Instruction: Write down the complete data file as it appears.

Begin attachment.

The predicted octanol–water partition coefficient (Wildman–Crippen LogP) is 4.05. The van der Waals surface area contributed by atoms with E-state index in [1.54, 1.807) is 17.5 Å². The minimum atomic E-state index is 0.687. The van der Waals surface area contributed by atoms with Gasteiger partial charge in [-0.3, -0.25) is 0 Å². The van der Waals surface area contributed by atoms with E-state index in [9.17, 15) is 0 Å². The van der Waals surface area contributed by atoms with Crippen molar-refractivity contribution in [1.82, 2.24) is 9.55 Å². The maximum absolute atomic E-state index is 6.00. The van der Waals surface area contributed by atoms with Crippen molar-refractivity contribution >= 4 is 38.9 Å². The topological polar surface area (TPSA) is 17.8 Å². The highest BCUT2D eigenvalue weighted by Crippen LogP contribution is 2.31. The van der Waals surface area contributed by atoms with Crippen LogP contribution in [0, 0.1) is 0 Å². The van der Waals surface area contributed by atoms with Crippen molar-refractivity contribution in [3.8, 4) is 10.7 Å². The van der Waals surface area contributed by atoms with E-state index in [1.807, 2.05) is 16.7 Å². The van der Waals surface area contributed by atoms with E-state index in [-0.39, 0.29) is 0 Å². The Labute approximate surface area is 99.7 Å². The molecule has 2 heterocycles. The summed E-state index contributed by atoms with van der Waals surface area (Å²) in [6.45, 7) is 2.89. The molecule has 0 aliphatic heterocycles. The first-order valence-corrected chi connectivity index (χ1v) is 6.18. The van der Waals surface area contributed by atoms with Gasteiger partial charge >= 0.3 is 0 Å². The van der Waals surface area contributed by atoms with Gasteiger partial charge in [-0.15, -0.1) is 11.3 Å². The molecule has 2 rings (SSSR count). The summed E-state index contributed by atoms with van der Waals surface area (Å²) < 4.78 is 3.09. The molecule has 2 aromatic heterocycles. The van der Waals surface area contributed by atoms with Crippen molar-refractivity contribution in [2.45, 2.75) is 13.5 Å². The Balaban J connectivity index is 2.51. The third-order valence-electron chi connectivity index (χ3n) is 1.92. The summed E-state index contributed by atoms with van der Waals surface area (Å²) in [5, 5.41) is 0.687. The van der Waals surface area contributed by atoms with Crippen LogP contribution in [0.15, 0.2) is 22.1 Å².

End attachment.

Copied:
The predicted octanol–water partition coefficient (Wildman–Crippen LogP) is 4.05. The van der Waals surface area contributed by atoms with E-state index in [1.54, 1.807) is 17.5 Å². The minimum atomic E-state index is 0.687. The van der Waals surface area contributed by atoms with Gasteiger partial charge in [-0.3, -0.25) is 0 Å². The van der Waals surface area contributed by atoms with E-state index in [9.17, 15) is 0 Å². The van der Waals surface area contributed by atoms with Crippen molar-refractivity contribution in [1.82, 2.24) is 9.55 Å². The maximum absolute atomic E-state index is 6.00. The van der Waals surface area contributed by atoms with Crippen molar-refractivity contribution >= 4 is 38.9 Å². The topological polar surface area (TPSA) is 17.8 Å². The highest BCUT2D eigenvalue weighted by Crippen LogP contribution is 2.31. The van der Waals surface area contributed by atoms with Crippen LogP contribution in [0, 0.1) is 0 Å². The van der Waals surface area contributed by atoms with Crippen molar-refractivity contribution in [3.8, 4) is 10.7 Å². The van der Waals surface area contributed by atoms with E-state index in [1.807, 2.05) is 16.7 Å². The van der Waals surface area contributed by atoms with E-state index in [-0.39, 0.29) is 0 Å². The Labute approximate surface area is 99.7 Å². The molecule has 2 heterocycles. The summed E-state index contributed by atoms with van der Waals surface area (Å²) in [6.45, 7) is 2.89. The molecule has 0 aliphatic heterocycles. The first-order valence-corrected chi connectivity index (χ1v) is 6.18. The van der Waals surface area contributed by atoms with Gasteiger partial charge >= 0.3 is 0 Å². The van der Waals surface area contributed by atoms with Gasteiger partial charge in [-0.15, -0.1) is 11.3 Å². The molecule has 2 rings (SSSR count). The summed E-state index contributed by atoms with van der Waals surface area (Å²) < 4.78 is 3.09. The molecule has 2 aromatic heterocycles. The van der Waals surface area contributed by atoms with Crippen molar-refractivity contribution in [2.45, 2.75) is 13.5 Å². The Balaban J connectivity index is 2.51. The third-order valence-electron chi connectivity index (χ3n) is 1.92. The summed E-state index contributed by atoms with van der Waals surface area (Å²) in [5, 5.41) is 0.687. The van der Waals surface area contributed by atoms with Crippen LogP contribution in [0.15, 0.2) is 22.1 Å².